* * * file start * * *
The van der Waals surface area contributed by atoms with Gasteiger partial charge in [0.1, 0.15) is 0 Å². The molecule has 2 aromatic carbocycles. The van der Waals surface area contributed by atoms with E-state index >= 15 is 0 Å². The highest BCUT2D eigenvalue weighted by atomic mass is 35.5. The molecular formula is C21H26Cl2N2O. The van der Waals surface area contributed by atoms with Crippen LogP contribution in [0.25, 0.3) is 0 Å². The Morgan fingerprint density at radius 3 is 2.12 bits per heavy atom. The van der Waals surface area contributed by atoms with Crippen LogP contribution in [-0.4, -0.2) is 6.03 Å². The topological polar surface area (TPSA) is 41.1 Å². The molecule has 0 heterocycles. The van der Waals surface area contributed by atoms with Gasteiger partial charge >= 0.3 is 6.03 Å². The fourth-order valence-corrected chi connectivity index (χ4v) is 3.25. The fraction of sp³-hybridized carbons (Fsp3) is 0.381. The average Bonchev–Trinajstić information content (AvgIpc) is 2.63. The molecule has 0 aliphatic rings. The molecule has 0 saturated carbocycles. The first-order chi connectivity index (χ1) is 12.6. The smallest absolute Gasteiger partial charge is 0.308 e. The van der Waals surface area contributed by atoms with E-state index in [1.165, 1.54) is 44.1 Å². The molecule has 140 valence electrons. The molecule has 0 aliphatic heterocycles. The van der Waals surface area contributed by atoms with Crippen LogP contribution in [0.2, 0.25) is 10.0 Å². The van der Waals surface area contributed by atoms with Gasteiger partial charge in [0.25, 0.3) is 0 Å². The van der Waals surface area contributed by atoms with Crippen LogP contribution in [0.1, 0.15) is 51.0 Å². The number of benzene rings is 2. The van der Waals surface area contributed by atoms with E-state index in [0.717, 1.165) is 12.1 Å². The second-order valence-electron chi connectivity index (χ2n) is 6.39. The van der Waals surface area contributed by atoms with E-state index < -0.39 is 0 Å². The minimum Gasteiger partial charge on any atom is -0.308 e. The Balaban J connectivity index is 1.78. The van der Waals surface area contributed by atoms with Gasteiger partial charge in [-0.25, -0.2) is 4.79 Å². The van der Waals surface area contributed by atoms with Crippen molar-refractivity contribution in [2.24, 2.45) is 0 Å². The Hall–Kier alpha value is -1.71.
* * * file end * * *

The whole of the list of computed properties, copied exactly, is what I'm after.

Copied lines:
The van der Waals surface area contributed by atoms with Gasteiger partial charge in [0.1, 0.15) is 0 Å². The molecule has 2 aromatic carbocycles. The van der Waals surface area contributed by atoms with E-state index >= 15 is 0 Å². The highest BCUT2D eigenvalue weighted by atomic mass is 35.5. The molecular formula is C21H26Cl2N2O. The van der Waals surface area contributed by atoms with Crippen LogP contribution in [0.25, 0.3) is 0 Å². The Morgan fingerprint density at radius 3 is 2.12 bits per heavy atom. The van der Waals surface area contributed by atoms with Crippen LogP contribution in [-0.4, -0.2) is 6.03 Å². The topological polar surface area (TPSA) is 41.1 Å². The molecule has 0 heterocycles. The van der Waals surface area contributed by atoms with Gasteiger partial charge >= 0.3 is 6.03 Å². The fourth-order valence-corrected chi connectivity index (χ4v) is 3.25. The fraction of sp³-hybridized carbons (Fsp3) is 0.381. The average Bonchev–Trinajstić information content (AvgIpc) is 2.63. The molecule has 0 aliphatic rings. The molecule has 0 saturated carbocycles. The first-order chi connectivity index (χ1) is 12.6. The smallest absolute Gasteiger partial charge is 0.308 e. The van der Waals surface area contributed by atoms with E-state index in [1.165, 1.54) is 44.1 Å². The molecule has 140 valence electrons. The molecule has 0 aliphatic heterocycles. The van der Waals surface area contributed by atoms with Crippen LogP contribution in [0.2, 0.25) is 10.0 Å². The van der Waals surface area contributed by atoms with Gasteiger partial charge in [0.25, 0.3) is 0 Å². The van der Waals surface area contributed by atoms with Crippen LogP contribution in [0.1, 0.15) is 51.0 Å². The number of benzene rings is 2. The van der Waals surface area contributed by atoms with E-state index in [0.717, 1.165) is 12.1 Å². The second-order valence-electron chi connectivity index (χ2n) is 6.39. The van der Waals surface area contributed by atoms with E-state index < -0.39 is 0 Å². The minimum Gasteiger partial charge on any atom is -0.308 e. The Balaban J connectivity index is 1.78. The van der Waals surface area contributed by atoms with Gasteiger partial charge in [-0.25, -0.2) is 4.79 Å². The van der Waals surface area contributed by atoms with Crippen molar-refractivity contribution in [2.24, 2.45) is 0 Å². The Hall–Kier alpha value is -1.71.